Instead of disaster, the world’s economic and financial future in this matter would seem to turn on two alternative models of what might happen. Most inviting of the two is the pattern followed by the SARS pandemic and others from earlier in this century. All the pandemics quickly offered reason for people to dispense with their darkest concern, leaving room for most economies to move toward quick recoveries. In the present case, such an outcome would suggest a mixed picture in the spring quarter and the building of economic momentum during the second half of the year. No doubt the Federal Reserve’s (Fed’s) recent interest rate cuts would accelerate the pattern. Though in this case, the rate cuts would hardly be necessary, the Fed surely could not count on expectations of such a rerun of the past and had to act as though things would take longer to improve.
Alternatively, if the disease becomes more stubborn than these predecessors, the general economic and societal responses might resemble those surrounding the AIDS pandemic that began late in the last century. When people first became aware of this affliction in the 1980s, markets panicked and evidence of considerable economic dislocation emerged. Unlike SARS and other pandemics, this disease did not dissipate. It never caused the widespread death and economic harm that people feared at the beginning, but it has remained and become a part of life since, like cancer or heart disease.
Were the Covid-19 virus to follow this pattern, people would miss outright relief but would likely temper their fears nonetheless, allowing pre-existing economic and social arrangements to reassert themselves gradually. As happened with AIDS, economies and markets would in time return to the underlying growth paths that predate the disease — some strong, some weak – but it would take longer than the kind of rebound associated with SARS and the other pandemics already mentioned. Using this history as a guide, the catch up would probably reach completion some time in 2021. The Fed’s recent rate cuts might accelerate this process, and so in retrospect seem well timed.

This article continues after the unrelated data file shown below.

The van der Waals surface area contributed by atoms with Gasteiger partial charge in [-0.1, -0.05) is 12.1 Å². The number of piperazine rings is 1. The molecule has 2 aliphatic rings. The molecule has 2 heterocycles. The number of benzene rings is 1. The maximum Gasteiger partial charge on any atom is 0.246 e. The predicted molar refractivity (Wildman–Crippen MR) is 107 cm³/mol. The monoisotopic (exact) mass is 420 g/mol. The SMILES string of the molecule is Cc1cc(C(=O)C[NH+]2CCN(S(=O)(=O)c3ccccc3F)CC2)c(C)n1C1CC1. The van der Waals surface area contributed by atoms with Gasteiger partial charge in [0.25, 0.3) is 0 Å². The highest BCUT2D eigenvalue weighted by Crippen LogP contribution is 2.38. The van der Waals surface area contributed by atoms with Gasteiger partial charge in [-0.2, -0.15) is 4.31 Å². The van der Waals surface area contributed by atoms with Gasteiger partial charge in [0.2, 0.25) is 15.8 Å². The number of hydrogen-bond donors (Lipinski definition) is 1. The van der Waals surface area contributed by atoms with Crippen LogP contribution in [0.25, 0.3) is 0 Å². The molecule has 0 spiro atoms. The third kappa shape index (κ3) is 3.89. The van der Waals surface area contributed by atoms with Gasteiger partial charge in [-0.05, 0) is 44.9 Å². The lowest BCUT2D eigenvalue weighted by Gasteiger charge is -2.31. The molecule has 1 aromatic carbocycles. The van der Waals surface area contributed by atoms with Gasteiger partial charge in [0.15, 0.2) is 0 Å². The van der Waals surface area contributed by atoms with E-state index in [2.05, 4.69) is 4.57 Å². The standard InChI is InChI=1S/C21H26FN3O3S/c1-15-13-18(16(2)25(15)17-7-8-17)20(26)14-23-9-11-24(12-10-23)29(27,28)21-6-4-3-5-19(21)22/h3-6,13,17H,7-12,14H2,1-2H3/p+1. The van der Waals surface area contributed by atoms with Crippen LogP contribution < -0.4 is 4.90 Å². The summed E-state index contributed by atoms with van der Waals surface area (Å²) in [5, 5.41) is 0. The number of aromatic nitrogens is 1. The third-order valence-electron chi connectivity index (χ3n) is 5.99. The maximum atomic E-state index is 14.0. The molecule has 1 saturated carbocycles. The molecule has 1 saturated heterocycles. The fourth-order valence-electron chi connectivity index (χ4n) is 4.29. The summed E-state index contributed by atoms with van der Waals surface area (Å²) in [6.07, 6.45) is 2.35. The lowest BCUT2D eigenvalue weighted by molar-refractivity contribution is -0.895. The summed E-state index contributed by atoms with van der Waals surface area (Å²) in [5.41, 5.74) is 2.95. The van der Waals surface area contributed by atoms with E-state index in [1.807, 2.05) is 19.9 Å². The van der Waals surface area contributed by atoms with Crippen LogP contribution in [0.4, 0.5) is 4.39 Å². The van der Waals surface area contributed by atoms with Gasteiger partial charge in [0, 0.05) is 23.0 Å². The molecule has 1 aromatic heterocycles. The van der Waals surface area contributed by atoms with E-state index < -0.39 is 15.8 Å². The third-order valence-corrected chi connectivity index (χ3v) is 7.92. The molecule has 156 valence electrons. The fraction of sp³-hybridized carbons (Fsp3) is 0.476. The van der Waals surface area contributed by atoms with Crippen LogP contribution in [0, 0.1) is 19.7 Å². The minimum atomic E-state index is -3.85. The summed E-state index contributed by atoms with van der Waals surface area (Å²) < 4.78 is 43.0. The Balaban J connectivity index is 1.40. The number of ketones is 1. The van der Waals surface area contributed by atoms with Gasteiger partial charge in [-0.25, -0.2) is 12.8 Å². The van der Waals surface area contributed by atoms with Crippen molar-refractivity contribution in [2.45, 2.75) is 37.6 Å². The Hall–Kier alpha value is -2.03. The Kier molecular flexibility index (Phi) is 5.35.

If the world generally can anticipate a recovery – sudden or more gradual – China has particular problems. Even before this virus came to Hubei, that economy faced difficulties. Rising wages and the trade war with the United States had already convinced many producers to diversify their operations outside of China. Domestic Chinese firms had begun to move to Vietnam and like spots to find lower wages and avoid American tariffs. U.S. producers had begun to move away for much the same reasons and also temper their willingness to source supplies and parts from China. Producers in Europe and Japan had begun the same processes. Covid-19 doubtless has accelerated these trends, putting Beijing in a position that it needs a quick rebound. Even then, the best China can hope for is a slowdown in these diversification trends.
China’s government has made an effort to force a rebound. It has ordered the three state banks to advance more loans to business. Beijing has lowered taxes on small businesses and commanded its banks to offer them loans at special low rates. Such gestures might accelerate a rebound should Covid-19 dissipate quickly, but they can do little if the disease lingers. For the West, even for perennially slow-growing Japan, things should pick up in time. China has much more constrained prospects.